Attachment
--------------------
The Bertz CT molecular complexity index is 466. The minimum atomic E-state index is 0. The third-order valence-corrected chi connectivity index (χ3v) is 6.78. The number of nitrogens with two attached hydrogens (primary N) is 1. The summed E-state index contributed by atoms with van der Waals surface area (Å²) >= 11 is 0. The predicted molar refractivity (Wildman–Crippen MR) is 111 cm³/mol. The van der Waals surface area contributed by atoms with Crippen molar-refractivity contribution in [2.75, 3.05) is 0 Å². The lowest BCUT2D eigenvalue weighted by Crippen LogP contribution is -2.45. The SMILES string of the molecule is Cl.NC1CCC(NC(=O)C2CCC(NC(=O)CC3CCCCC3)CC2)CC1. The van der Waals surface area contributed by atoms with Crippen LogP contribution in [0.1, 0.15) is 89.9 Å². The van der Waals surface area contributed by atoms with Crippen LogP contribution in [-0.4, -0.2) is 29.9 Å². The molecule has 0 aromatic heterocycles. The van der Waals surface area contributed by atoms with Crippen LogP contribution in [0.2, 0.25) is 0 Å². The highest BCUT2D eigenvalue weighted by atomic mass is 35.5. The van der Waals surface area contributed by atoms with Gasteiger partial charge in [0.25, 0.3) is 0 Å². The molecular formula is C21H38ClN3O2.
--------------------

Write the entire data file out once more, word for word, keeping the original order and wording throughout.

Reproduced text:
The Bertz CT molecular complexity index is 466. The minimum atomic E-state index is 0. The third-order valence-corrected chi connectivity index (χ3v) is 6.78. The number of nitrogens with two attached hydrogens (primary N) is 1. The summed E-state index contributed by atoms with van der Waals surface area (Å²) >= 11 is 0. The predicted molar refractivity (Wildman–Crippen MR) is 111 cm³/mol. The van der Waals surface area contributed by atoms with Crippen molar-refractivity contribution in [2.75, 3.05) is 0 Å². The lowest BCUT2D eigenvalue weighted by Crippen LogP contribution is -2.45. The SMILES string of the molecule is Cl.NC1CCC(NC(=O)C2CCC(NC(=O)CC3CCCCC3)CC2)CC1. The van der Waals surface area contributed by atoms with Crippen LogP contribution in [0.1, 0.15) is 89.9 Å². The van der Waals surface area contributed by atoms with Crippen LogP contribution in [-0.4, -0.2) is 29.9 Å². The molecule has 0 aromatic heterocycles. The van der Waals surface area contributed by atoms with Crippen LogP contribution in [0.2, 0.25) is 0 Å². The highest BCUT2D eigenvalue weighted by atomic mass is 35.5. The van der Waals surface area contributed by atoms with Gasteiger partial charge in [0.25, 0.3) is 0 Å². The molecular formula is C21H38ClN3O2.